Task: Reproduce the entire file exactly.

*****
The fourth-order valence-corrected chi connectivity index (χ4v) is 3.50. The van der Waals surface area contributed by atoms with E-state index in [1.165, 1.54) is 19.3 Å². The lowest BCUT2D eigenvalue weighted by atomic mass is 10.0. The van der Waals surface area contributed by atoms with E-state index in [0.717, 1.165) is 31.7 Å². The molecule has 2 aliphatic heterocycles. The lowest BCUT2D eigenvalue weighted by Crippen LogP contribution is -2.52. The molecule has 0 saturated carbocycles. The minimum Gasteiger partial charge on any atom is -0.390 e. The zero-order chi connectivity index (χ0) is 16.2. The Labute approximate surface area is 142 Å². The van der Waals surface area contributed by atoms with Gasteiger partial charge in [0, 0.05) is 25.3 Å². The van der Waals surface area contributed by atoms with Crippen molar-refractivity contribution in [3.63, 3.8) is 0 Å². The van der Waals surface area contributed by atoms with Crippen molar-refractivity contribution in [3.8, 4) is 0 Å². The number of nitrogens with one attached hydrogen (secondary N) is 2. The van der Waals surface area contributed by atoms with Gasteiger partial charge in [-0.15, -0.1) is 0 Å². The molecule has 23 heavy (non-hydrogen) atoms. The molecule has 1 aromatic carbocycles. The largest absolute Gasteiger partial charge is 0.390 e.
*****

The fourth-order valence-corrected chi connectivity index (χ4v) is 3.50. The van der Waals surface area contributed by atoms with E-state index in [1.165, 1.54) is 19.3 Å². The lowest BCUT2D eigenvalue weighted by atomic mass is 10.0. The van der Waals surface area contributed by atoms with E-state index in [0.717, 1.165) is 31.7 Å². The molecule has 2 aliphatic heterocycles. The lowest BCUT2D eigenvalue weighted by Crippen LogP contribution is -2.52. The molecule has 0 saturated carbocycles. The minimum Gasteiger partial charge on any atom is -0.390 e. The zero-order chi connectivity index (χ0) is 16.2. The Labute approximate surface area is 142 Å². The van der Waals surface area contributed by atoms with Gasteiger partial charge in [0, 0.05) is 25.3 Å². The van der Waals surface area contributed by atoms with Crippen molar-refractivity contribution in [3.63, 3.8) is 0 Å². The van der Waals surface area contributed by atoms with Crippen molar-refractivity contribution in [3.8, 4) is 0 Å². The number of nitrogens with one attached hydrogen (secondary N) is 2. The van der Waals surface area contributed by atoms with Gasteiger partial charge in [-0.15, -0.1) is 0 Å². The molecule has 23 heavy (non-hydrogen) atoms. The molecule has 1 aromatic carbocycles. The largest absolute Gasteiger partial charge is 0.390 e.